Normal Values Based off the experience of Dr. Keith Munson Jefferson Surgical Roanoke, VA C01H067 rev 001 TestMale AnalMale RectalFemale AnalFemale Rectal Resting55-70 mmHgN/A60-70 mmHgN/A Squeeze170 mmHg and upN/A140 mmHg and up N/A Expel Empty* Decrease from baseline Increase from baseline Decrease from baseline Increase from baseline Expel Full* Decrease from baseline Increase from baseline Decrease from baseline Increase from baseline *Looking for a positive anorectal gradient. A negative gradient may indicate anismus but in the absence of the clinical symptoms of anismus, I am always cautious to call this based on this study alone and will usually obtain a defecography. - Dr. Keith Munson Exhale Mirror max anal squeeze pressures. Looking for reflex Sensation MaleSensationDesireUrgencyPain CC Volume30-50cc60-80cc cc cc Sensation Female SensationDesireUrgencyPain CC Volume30cc-50cc50-70cc80-100cc cc
Reimbursement Info C01H067 rev 001 CPT CodeDescriptionNational Medicare/Medicaid Average 91120Rectal Sensation, Tone, and Compliance $ Anorectal Manometry$225 Average reimbursement When billing with 2 codes normally ½ of smaller dollar code is paid $532.50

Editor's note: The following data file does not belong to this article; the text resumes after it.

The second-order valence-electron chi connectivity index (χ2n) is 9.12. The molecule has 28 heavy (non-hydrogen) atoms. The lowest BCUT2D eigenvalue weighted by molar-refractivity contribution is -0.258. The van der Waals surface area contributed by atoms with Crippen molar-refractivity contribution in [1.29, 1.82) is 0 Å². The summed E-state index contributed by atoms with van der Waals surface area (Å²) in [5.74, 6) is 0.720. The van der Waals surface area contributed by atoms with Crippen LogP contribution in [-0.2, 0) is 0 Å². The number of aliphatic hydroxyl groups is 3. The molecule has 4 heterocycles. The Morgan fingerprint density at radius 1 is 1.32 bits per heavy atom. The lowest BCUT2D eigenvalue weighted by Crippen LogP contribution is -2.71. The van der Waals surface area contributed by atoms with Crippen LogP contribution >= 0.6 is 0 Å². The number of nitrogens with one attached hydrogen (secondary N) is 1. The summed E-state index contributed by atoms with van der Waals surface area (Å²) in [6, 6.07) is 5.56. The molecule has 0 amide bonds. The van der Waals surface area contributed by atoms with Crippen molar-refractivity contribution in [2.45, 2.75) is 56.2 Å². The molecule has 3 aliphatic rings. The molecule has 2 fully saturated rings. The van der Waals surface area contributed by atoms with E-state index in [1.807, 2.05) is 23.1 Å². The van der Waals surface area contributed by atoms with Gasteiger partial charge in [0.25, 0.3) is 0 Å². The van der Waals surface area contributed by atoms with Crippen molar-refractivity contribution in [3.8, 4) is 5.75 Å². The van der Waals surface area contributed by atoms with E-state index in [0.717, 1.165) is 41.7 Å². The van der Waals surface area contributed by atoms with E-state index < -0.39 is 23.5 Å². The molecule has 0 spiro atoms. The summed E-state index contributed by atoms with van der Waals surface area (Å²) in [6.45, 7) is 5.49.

Sample Reading #1 C01H067 rev year-old patient with ulcerative colitis who had decreased squeeze pressures on examination the office when considering total abdominal colectomy with ileal anal J-pouch anastomosis. Resting pressure: mmHg Contracting pressure: mmHg Contraction duration: 20 seconds RAIR absent to machine read on first study, but on graph possible 40 ml. On second study RAIR absent to machine read,but noted on 30 ml. I do agree with this, RAIR is present 1st SENSATION ml DESIRE- 80 ml URG- 110 ml PAIN ml Slight decrease rectal size Anismus by numbers but this does not fit the clinical situation. Reasonable cough/effort. Impression: The patient does not have enough strength to have any surgical procedure for her ulcerative colitis. Keith D. Munson M. D.